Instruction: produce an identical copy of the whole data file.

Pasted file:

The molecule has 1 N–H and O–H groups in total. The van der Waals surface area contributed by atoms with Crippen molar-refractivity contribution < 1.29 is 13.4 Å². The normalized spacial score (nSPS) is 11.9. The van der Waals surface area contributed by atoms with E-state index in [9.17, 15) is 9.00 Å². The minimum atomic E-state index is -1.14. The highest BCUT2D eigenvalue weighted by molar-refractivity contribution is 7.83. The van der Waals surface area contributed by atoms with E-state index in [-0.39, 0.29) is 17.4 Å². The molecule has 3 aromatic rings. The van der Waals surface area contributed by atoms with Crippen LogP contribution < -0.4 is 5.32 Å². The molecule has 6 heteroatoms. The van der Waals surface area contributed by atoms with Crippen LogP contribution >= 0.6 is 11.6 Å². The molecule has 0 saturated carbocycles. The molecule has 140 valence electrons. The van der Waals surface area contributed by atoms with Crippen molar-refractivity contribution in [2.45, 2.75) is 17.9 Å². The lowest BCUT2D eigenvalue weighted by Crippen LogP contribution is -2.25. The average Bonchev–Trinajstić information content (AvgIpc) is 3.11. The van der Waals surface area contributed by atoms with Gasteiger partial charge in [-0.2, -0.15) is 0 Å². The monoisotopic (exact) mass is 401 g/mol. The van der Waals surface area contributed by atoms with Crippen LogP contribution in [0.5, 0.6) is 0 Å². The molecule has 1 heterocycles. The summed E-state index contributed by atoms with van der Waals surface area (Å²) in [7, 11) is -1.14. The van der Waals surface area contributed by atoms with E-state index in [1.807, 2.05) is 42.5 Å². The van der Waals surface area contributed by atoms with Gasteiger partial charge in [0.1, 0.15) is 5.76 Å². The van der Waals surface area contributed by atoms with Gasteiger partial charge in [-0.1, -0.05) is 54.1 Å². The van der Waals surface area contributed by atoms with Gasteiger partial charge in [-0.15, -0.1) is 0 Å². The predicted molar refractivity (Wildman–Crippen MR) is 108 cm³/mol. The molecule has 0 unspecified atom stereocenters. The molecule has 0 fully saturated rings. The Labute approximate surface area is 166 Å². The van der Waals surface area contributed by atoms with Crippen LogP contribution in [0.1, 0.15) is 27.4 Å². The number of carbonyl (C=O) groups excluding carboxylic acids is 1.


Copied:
The molecule has 1 N–H and O–H groups in total. The van der Waals surface area contributed by atoms with Crippen molar-refractivity contribution < 1.29 is 13.4 Å². The normalized spacial score (nSPS) is 11.9. The van der Waals surface area contributed by atoms with E-state index in [9.17, 15) is 9.00 Å². The minimum atomic E-state index is -1.14. The highest BCUT2D eigenvalue weighted by molar-refractivity contribution is 7.83. The van der Waals surface area contributed by atoms with E-state index in [-0.39, 0.29) is 17.4 Å². The molecule has 3 aromatic rings. The van der Waals surface area contributed by atoms with Crippen LogP contribution < -0.4 is 5.32 Å². The molecule has 6 heteroatoms. The van der Waals surface area contributed by atoms with Crippen LogP contribution >= 0.6 is 11.6 Å². The molecule has 0 saturated carbocycles. The molecule has 140 valence electrons. The van der Waals surface area contributed by atoms with Crippen molar-refractivity contribution in [2.45, 2.75) is 17.9 Å². The lowest BCUT2D eigenvalue weighted by Crippen LogP contribution is -2.25. The average Bonchev–Trinajstić information content (AvgIpc) is 3.11. The van der Waals surface area contributed by atoms with Gasteiger partial charge in [-0.2, -0.15) is 0 Å². The monoisotopic (exact) mass is 401 g/mol. The van der Waals surface area contributed by atoms with Crippen LogP contribution in [0.5, 0.6) is 0 Å². The molecule has 1 heterocycles. The summed E-state index contributed by atoms with van der Waals surface area (Å²) in [7, 11) is -1.14. The van der Waals surface area contributed by atoms with E-state index in [1.807, 2.05) is 42.5 Å². The van der Waals surface area contributed by atoms with Gasteiger partial charge in [0.1, 0.15) is 5.76 Å². The van der Waals surface area contributed by atoms with Gasteiger partial charge in [-0.1, -0.05) is 54.1 Å². The van der Waals surface area contributed by atoms with Gasteiger partial charge in [-0.15, -0.1) is 0 Å². The predicted molar refractivity (Wildman–Crippen MR) is 108 cm³/mol. The molecule has 0 unspecified atom stereocenters. The molecule has 0 fully saturated rings. The Labute approximate surface area is 166 Å². The van der Waals surface area contributed by atoms with Crippen LogP contribution in [0.1, 0.15) is 27.4 Å². The number of carbonyl (C=O) groups excluding carboxylic acids is 1.